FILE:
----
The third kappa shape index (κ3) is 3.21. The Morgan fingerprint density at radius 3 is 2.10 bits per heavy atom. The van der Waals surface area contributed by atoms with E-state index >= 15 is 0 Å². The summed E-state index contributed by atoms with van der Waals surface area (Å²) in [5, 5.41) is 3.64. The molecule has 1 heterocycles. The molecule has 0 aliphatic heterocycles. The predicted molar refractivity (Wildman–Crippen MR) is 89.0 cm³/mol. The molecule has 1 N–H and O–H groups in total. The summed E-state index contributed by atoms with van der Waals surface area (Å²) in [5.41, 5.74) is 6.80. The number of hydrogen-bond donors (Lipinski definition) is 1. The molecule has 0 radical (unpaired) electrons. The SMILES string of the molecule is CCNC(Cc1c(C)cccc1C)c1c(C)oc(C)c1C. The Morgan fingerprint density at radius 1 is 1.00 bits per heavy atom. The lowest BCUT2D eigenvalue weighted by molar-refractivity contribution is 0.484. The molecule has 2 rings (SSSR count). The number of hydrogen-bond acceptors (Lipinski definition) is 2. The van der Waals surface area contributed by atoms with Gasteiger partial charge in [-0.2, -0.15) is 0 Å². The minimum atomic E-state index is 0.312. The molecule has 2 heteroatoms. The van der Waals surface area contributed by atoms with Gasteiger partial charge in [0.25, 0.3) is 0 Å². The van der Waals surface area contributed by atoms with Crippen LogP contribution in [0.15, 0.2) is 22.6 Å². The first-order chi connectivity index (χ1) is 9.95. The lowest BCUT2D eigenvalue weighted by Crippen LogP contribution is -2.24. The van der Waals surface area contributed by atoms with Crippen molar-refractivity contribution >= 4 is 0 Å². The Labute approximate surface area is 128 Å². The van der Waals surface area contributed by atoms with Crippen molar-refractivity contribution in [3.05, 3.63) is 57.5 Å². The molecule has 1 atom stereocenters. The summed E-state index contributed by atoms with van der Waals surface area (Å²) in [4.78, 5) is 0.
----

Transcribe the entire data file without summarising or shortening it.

The third kappa shape index (κ3) is 3.21. The Morgan fingerprint density at radius 3 is 2.10 bits per heavy atom. The van der Waals surface area contributed by atoms with E-state index >= 15 is 0 Å². The summed E-state index contributed by atoms with van der Waals surface area (Å²) in [5, 5.41) is 3.64. The molecule has 1 heterocycles. The molecule has 0 aliphatic heterocycles. The predicted molar refractivity (Wildman–Crippen MR) is 89.0 cm³/mol. The molecule has 1 N–H and O–H groups in total. The summed E-state index contributed by atoms with van der Waals surface area (Å²) in [5.41, 5.74) is 6.80. The number of hydrogen-bond donors (Lipinski definition) is 1. The molecule has 0 radical (unpaired) electrons. The SMILES string of the molecule is CCNC(Cc1c(C)cccc1C)c1c(C)oc(C)c1C. The Morgan fingerprint density at radius 1 is 1.00 bits per heavy atom. The lowest BCUT2D eigenvalue weighted by molar-refractivity contribution is 0.484. The molecule has 2 rings (SSSR count). The number of hydrogen-bond acceptors (Lipinski definition) is 2. The van der Waals surface area contributed by atoms with Gasteiger partial charge in [-0.2, -0.15) is 0 Å². The minimum atomic E-state index is 0.312. The molecule has 2 heteroatoms. The van der Waals surface area contributed by atoms with Gasteiger partial charge in [0.25, 0.3) is 0 Å². The van der Waals surface area contributed by atoms with Crippen LogP contribution in [0.15, 0.2) is 22.6 Å². The first-order chi connectivity index (χ1) is 9.95. The lowest BCUT2D eigenvalue weighted by Crippen LogP contribution is -2.24. The van der Waals surface area contributed by atoms with Crippen molar-refractivity contribution >= 4 is 0 Å². The Labute approximate surface area is 128 Å². The van der Waals surface area contributed by atoms with Crippen molar-refractivity contribution in [3.05, 3.63) is 57.5 Å². The molecule has 1 atom stereocenters. The summed E-state index contributed by atoms with van der Waals surface area (Å²) in [4.78, 5) is 0.